Ocado has extensively researched whether an all-electric LGV fleet can be provided as part of this site. The current technology is not advanced enough to pursue this at the present time. The Applicant has instead committed to restocking this site using only natural gas-powered LGVs. These are up to 65% lower in emissions than diesel LGVs and are also significantly quieter to operate.
Ocado does not currently plan to operate Ocado Zoom from this site.
Ocado conducted an air quality assessment to assess the potential change in emissions onsite, and how this would impact air quality. Using the guidelines of the Government Air Quality Strategy (AQS), the air quality assessment found that emissions will be more than 25% lower than the standard level of emissions allowed onsite. The current air quality levels were assessed through the placement of sensitive receptors around the site boundary. The results of the modelling showed that, in part to the all-electric delivery vans having zero tailpipe emissions, the site would have a negligible impact on air quality at nearby sensitive receptors.
The plans for the site have been designed to limit the impact on Yerbury Primary School and the surrounding area, Ocado has taken the following measures to ensure the impact on the school is minimised:
This will minimise the air pollution, noise and visual impact on Yerbury Primary School. It should also be noted that the utilisation of a more local site than the current spokes (in Hatfield and Park Royal) would constitute a 45% reduction in the number of miles driven and a 24% reduction in CO2 emissions from Ocado deliveries – ensuring that Ocado to securing as green and sustainable site as possible.
The noise levels modelled near Yerbury Primary School would constitute a negligible increase in noise, which meets the requirements for the British Standard for noise. It is therefore not considered a meaningful impact on the surrounding area.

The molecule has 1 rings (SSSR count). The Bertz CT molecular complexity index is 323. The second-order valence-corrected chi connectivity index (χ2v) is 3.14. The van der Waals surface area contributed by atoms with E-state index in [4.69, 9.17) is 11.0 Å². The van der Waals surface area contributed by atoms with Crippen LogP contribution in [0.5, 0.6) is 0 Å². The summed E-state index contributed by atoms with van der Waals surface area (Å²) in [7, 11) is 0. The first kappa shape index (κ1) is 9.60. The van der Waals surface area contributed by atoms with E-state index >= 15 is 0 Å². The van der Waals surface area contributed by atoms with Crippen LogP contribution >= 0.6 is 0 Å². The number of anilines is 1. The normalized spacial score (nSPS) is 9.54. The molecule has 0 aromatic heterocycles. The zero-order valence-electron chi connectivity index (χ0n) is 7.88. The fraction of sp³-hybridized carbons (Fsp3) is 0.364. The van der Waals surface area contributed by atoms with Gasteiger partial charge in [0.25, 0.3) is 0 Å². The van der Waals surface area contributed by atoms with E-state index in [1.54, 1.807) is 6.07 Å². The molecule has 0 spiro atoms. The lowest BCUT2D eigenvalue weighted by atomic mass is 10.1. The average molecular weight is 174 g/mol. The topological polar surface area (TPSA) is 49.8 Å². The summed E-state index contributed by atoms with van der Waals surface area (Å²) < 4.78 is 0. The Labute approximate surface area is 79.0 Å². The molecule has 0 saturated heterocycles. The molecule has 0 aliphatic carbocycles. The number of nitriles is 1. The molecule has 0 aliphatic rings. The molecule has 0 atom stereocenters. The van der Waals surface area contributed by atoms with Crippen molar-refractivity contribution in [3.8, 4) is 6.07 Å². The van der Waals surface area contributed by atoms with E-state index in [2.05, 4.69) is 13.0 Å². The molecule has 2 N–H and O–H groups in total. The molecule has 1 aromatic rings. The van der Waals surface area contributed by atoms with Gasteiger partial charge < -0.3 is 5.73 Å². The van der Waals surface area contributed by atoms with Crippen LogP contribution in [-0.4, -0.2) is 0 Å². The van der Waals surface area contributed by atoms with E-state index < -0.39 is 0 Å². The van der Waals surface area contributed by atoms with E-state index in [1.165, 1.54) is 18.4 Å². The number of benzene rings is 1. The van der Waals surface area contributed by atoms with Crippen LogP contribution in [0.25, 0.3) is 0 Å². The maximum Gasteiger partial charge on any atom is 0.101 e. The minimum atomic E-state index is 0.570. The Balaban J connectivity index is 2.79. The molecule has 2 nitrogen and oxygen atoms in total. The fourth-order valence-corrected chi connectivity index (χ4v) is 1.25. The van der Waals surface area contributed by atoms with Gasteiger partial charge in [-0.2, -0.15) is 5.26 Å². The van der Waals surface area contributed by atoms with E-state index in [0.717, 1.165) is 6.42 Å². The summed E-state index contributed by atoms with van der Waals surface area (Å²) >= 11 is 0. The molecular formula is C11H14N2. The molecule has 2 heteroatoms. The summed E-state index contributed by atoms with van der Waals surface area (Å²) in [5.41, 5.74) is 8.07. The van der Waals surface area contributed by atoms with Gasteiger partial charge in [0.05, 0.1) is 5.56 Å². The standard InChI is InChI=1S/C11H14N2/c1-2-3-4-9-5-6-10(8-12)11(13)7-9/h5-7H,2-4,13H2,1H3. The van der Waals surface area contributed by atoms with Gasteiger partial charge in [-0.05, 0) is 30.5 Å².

Safety of local school children and neighbouring residents is of paramount importance to this application. The site has been designed to limit traffic movements to the western point of the site, the furthest point away from Yerbury Primary School. There will be a negligible increase in traffic movements in the local area as a result of this site. The parking facilities will also be carefully managed to ensure that the use of private vehicles will be kept to a minimum.
Ocado has conducted a noise impact assessment to determine the change in noise levels that would be generated by this site. Having taken readings of the current site, including measurements in the proximity of the local Yerbury Primary School and Wedmore Gardens, these initial findings were then modelled against predicted noise levels – from the natural gas powered HGVs delivering Ocado produce to the site; and staff car movements.
The assessment concluded that the noise at Wedmore Gardens did not exceed the background sound level recorded. It is considered therefore that no mitigation is required, however Ocado will erect an acoustic fence next to Wedmore Gardens to ensure this is the case and provide privacy for the closest Wedmore Gardens residents.
Ocado has conducted a transport assessment to assess the expected traffic movements on the local road network. This was taken by measuring the current traffic levels on local roads and then modelling the expected traffic movements from the proposed site, including the electric delivery vans, the natural gas powered LGVs and the staff parking spaces proposed.
From this assessment, it was found there will be a negligible increase in traffic movements with no significant adverse effects on the local highway network, and are therefore considered acceptable in transport terms. Ocado will also recruit staff from the local community to improve the use of sustainable travel options.